4) Medieval Physicians of Salerno -- The oldest medical school on the continent also had the largest number of women physicians. They wrote prescriptions for things like wandering uteruses and worms in the ears. Walking toward the medical school means stopping at the macabre Duomo full of anguished scenes of saints as well as their unburied bones. On the way out of the city, you can follow signs to a hilltop Argonese Castle.

3)  Sailing with Odysseus across Scylla and Charybdis -- Sailing from the Italian mainland to Sicily, a ferry takes you across the Strait of Messina, considered to be the original Scylla and Charbybdis where Ulysses passed. From here, my top picks for travel in Sicily are the ancient ruins of Agrigento and the ancient philosopher-city of Siracusa.

Strait of Messina

2)  Archeological Park of Baia -- Three enormous terraces have baffled archeologists for centuries.  Nobody knows definitively what purpose these ruins served.  Located in the Phlegraean Fields or Fields of Fire, visitors can wander through what looks like baths, steep stairwells, open gymnasium spaces, and three temples, including the Temple of Echoes.

Temple of Echoes

1)  The Sassi Caves of Matera -- These caves date back 7,000 years, but people inhabited them until the 1970's when the government deemed them dangerous and had the caves evacuated.  The picaresque city of Matera cuts into a mountain and you can stay in cave hotels.  Mel Gibson filmed The Passion of Christ here.


Gil said...

Monte Cassino - My father had a younger cousin that left Naples to live at his beach place in Scauri. Most of our family knew him and his deceased wife as they had made a trip or two to the States. When my daughter studied and lived in Florence she looked up relatives in Naples including Zio Nino. When we visited our daughter in Florence we went to Scauri and visited Zio Nino. When we left he insisted we return and visit him. A year or so later my wife and I went back to Italy and picked up some junk our daughter had stored with friends in Florence and then we headed to see Zio Nino. While visiting him we took a lot of little trips including Monte Cassino that he claimed he took my parents to five times during the two or three months that they spent with him many years before. Long story short the guard at Monte Cassino would not let Zio in as his shorts were too short and his knees were exposed. When we got back to the car my wife looked in the box of our daughter's stuff and dragged out some drapes. She wrapped them around Zio and the now Zia Nino took us on the grand tour of Monte Cassino.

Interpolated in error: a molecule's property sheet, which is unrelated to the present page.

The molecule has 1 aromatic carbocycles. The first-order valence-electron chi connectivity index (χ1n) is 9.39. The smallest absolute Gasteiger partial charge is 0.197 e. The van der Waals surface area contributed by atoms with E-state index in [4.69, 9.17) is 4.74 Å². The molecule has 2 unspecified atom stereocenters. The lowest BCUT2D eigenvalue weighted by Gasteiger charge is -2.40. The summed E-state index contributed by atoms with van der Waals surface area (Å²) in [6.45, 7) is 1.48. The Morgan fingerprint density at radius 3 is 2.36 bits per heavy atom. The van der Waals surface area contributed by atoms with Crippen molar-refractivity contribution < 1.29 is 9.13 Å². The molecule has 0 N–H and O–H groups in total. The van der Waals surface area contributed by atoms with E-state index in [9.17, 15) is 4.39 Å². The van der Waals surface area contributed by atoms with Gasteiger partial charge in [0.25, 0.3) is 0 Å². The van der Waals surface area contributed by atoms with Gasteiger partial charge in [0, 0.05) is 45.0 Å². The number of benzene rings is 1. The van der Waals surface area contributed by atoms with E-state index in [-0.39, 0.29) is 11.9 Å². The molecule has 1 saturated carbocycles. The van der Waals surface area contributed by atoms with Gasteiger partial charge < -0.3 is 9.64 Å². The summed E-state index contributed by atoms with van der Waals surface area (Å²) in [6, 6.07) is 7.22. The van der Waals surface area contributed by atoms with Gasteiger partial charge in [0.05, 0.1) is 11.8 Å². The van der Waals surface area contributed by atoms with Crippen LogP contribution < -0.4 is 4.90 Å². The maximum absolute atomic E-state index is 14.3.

When I got back to work one of the young kids asked me about our trip and when I mentioned Monte Cassino he knew everything about it. Why! He said every Polish kid growing up in New Britain, CT when he did had fathers and uncles that served in WWII and they, the kids, heard the story of Monte Cassino on every holiday.

Barbara said...

What a charming story, Gil! Thanks for sharing it.

Joshua said...

Interestin list. Before the earthquake, I would have added L'Aquila, probably the largest historical city most people miss.
Well, even after the quake. It needs the support that only outsiders can bring, and it is still beautiful, even cracked.

Diana and "Guido" said...

You are nominated for 7-links. See our last post.